16th Edition (reference only) – NOW superseded by the 17th Edition IEE Regulations.

chapter 5

chapter 6

Installation requirements and characteristics
  2.1 - Introduction 2.5 - Low voltage generating sets
  2.2 - Safety requirements [Part 1] 2.6 - Standards
  2.3 - Definitions [Part 2] 2.7 - Undervoltage
2.4 - Assessment of general
-------characteristics [Part 3]

2.2.5 - Supplies for safety services

Safety services are special installations which come into use in an emergency, to protect from, or to warn of, danger and to allow people to escape. Thus, such installations would include fire alarms and emergency lighting, supplies for sprinkler system pumps, as well as specially protected circuits to allow lifts to function in the event of fire.

The special needs of safety circuits will often be required by authorities other than the IEE Regulations, especially where people gather in large numbers. For example, safety circuits in cinemas are covered by the Cinematograph Regulations 1955, administered by the Rome Office in England, Wales and Northern Ireland and in Scotland by the Secretary of State.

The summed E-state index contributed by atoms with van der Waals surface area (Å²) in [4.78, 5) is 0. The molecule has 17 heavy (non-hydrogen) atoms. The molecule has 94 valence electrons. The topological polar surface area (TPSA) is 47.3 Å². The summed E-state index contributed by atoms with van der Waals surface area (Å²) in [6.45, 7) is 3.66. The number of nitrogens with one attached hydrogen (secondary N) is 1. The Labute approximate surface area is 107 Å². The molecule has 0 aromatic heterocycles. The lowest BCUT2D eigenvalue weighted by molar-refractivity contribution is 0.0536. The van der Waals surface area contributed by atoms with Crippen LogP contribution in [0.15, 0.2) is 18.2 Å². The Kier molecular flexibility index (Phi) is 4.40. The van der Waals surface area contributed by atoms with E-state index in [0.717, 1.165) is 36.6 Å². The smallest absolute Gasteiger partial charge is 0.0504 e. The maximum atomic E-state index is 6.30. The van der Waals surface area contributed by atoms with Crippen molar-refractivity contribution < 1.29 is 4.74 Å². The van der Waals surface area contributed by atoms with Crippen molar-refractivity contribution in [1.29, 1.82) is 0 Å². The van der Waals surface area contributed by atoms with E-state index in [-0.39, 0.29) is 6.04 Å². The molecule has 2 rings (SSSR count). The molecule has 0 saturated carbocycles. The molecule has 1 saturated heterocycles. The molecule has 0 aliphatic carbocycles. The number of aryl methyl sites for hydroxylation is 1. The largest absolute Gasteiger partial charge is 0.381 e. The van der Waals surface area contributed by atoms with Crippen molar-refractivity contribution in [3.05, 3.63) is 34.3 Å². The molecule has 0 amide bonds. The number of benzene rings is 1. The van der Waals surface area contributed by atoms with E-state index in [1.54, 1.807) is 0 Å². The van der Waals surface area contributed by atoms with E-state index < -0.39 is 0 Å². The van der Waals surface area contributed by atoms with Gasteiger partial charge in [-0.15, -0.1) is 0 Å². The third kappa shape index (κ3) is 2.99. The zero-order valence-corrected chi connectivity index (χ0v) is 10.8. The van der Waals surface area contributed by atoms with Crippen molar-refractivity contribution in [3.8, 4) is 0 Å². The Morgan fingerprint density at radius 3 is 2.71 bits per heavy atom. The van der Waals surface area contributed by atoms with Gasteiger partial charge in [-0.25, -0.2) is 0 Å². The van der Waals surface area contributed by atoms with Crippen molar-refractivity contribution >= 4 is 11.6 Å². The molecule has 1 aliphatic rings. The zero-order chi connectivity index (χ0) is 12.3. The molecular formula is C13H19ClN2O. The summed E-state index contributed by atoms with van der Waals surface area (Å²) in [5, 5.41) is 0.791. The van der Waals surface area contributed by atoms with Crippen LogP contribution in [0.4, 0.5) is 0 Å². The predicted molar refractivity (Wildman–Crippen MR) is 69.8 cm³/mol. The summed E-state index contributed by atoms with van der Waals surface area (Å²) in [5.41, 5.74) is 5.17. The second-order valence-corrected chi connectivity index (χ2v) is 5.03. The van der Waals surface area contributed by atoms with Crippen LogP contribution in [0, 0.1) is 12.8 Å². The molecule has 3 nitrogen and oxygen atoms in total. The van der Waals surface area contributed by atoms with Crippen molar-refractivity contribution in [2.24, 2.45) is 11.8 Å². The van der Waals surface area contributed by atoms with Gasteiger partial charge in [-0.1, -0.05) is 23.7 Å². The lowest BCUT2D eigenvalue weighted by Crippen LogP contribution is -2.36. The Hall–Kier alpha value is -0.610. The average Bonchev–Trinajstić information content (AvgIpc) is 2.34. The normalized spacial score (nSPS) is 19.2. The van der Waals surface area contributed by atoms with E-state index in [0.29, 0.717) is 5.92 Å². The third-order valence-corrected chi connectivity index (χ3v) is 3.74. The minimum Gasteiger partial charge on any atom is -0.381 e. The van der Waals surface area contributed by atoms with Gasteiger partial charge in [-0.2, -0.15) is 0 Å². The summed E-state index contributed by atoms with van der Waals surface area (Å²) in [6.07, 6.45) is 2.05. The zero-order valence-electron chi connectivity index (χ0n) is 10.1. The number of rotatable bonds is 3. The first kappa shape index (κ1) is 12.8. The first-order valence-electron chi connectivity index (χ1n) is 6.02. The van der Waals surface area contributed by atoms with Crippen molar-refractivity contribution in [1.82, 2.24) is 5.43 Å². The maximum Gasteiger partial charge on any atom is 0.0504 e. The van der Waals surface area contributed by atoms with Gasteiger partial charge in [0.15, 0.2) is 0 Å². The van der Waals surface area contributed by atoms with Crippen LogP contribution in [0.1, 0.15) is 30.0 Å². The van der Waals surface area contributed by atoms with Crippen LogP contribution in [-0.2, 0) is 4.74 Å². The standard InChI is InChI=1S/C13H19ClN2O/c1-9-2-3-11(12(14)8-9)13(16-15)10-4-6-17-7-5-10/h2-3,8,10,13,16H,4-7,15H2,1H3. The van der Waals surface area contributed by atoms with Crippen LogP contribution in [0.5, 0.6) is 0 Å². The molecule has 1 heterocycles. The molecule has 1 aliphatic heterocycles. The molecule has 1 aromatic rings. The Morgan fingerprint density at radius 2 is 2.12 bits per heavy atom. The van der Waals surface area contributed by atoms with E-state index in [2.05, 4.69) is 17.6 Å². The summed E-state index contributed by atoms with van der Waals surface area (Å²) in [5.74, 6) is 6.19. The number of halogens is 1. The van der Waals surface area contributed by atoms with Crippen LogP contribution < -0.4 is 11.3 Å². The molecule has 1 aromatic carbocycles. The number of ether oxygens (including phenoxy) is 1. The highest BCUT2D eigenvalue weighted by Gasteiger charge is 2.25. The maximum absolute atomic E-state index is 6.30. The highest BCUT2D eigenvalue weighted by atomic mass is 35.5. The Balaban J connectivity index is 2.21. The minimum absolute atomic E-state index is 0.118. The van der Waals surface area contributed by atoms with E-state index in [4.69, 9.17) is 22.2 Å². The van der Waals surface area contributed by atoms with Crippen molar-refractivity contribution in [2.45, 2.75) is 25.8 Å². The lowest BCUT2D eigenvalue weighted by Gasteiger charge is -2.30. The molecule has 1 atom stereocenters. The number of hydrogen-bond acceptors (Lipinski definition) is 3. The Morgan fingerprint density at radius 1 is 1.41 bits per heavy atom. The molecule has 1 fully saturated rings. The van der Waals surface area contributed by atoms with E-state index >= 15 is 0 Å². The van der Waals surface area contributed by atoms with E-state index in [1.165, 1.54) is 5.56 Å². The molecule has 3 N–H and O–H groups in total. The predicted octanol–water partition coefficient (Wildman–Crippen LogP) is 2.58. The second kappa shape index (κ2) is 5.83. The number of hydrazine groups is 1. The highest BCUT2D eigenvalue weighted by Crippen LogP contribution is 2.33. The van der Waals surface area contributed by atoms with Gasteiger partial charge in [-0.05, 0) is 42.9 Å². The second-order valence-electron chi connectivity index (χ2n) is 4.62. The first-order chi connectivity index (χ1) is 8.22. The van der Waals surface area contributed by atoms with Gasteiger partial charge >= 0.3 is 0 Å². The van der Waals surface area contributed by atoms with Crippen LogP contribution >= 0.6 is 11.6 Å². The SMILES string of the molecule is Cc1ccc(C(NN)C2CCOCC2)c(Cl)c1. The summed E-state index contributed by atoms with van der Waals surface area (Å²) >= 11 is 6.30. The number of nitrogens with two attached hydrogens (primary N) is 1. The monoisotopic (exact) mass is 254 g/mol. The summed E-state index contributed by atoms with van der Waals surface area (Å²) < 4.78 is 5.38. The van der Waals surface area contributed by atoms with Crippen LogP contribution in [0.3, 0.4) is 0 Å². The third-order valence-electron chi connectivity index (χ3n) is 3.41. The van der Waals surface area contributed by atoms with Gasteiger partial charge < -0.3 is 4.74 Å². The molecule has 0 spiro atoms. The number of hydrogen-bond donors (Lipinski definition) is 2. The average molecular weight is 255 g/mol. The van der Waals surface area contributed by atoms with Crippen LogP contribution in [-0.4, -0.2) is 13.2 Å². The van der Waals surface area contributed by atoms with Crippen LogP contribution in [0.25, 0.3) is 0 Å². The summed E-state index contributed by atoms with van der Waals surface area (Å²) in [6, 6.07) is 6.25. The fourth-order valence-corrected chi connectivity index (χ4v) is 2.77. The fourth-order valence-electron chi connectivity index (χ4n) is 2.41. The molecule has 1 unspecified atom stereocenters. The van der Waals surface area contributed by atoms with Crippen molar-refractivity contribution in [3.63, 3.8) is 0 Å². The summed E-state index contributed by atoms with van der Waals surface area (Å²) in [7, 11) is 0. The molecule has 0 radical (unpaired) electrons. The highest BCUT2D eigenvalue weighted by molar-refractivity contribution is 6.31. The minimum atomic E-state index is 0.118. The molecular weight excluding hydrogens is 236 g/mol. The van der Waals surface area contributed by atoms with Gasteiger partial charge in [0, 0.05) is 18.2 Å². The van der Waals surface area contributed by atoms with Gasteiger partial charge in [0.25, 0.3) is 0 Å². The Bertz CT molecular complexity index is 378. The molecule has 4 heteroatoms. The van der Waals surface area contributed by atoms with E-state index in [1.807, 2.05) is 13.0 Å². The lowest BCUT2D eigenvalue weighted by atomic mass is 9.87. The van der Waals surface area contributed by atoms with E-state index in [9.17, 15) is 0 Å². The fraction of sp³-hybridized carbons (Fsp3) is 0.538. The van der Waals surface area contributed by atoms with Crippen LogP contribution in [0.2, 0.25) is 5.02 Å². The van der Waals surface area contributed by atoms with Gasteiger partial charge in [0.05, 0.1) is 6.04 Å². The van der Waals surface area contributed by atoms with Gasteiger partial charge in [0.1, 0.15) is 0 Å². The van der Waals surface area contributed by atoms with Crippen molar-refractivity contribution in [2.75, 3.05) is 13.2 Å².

Safety circuits cannot be supplied by the normal installation, because it may fail in the dangerous circumstances the systems are there to guard against. The permitted sources of supply include cells and batteries, standby generators (see {2.5}) and separate feeders from the mains supply. The latter must only be used if it is certain that they will not fail at the same time as the main supply source.

[Chapter 56] contains six sections and a total of twenty-one Regulations, detailing the requirements for safety services. In effect, the circuits concerned must comply with all of the rest of the Regulations, and with some additional needs.

The safety source must have adequate duration. This means, for example, that battery operated emergency lighting must stay on for the time specified in the applicable British Standard (BS 5266). Since such installations may be called on to operate during a fire, they must not be installed so that they pass through fire risk areas and must have fire protection of adequate duration.

Safety circuits must be installed so that they are not affected by faults in normal systems and overload protection can be omitted to make the circuits less liable to failure. Safety sources must be in positions which are only open to skilled or instructed persons, and switchgear, control gear and alarms must be suitably labelled to make them clearly identifiable.


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Extracted from The Electricians Guide Fifth Edition
by John Whitfield

Published by EPA Press Click Here to order your Copy.

Click here for list of abbreviations